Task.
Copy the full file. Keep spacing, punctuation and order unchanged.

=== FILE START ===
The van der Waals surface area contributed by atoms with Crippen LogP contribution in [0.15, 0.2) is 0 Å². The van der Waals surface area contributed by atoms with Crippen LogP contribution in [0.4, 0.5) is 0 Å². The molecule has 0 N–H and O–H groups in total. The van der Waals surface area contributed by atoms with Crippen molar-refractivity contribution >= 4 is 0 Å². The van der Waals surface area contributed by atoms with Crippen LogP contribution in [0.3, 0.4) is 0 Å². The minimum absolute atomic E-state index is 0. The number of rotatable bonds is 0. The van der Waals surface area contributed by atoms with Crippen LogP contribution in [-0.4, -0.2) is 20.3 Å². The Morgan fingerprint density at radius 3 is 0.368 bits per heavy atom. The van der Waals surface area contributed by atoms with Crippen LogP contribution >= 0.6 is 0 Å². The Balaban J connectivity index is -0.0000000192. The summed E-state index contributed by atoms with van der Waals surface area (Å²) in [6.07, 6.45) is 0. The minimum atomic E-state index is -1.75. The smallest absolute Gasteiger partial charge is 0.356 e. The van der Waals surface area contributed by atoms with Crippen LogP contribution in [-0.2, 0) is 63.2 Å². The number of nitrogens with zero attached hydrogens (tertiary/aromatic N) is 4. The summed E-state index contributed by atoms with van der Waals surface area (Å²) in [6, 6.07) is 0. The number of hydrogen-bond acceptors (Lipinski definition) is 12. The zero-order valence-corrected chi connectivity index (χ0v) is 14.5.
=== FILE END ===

The van der Waals surface area contributed by atoms with Crippen LogP contribution in [0.15, 0.2) is 0 Å². The van der Waals surface area contributed by atoms with Crippen LogP contribution in [0.4, 0.5) is 0 Å². The molecule has 0 N–H and O–H groups in total. The van der Waals surface area contributed by atoms with Crippen molar-refractivity contribution >= 4 is 0 Å². The van der Waals surface area contributed by atoms with Crippen LogP contribution in [0.3, 0.4) is 0 Å². The minimum absolute atomic E-state index is 0. The number of rotatable bonds is 0. The van der Waals surface area contributed by atoms with Crippen LogP contribution in [-0.4, -0.2) is 20.3 Å². The Morgan fingerprint density at radius 3 is 0.368 bits per heavy atom. The van der Waals surface area contributed by atoms with Crippen LogP contribution >= 0.6 is 0 Å². The Balaban J connectivity index is -0.0000000192. The summed E-state index contributed by atoms with van der Waals surface area (Å²) in [6.07, 6.45) is 0. The minimum atomic E-state index is -1.75. The smallest absolute Gasteiger partial charge is 0.356 e. The van der Waals surface area contributed by atoms with Crippen LogP contribution in [-0.2, 0) is 63.2 Å². The number of nitrogens with zero attached hydrogens (tertiary/aromatic N) is 4. The summed E-state index contributed by atoms with van der Waals surface area (Å²) in [6, 6.07) is 0. The number of hydrogen-bond acceptors (Lipinski definition) is 12. The zero-order valence-corrected chi connectivity index (χ0v) is 14.5.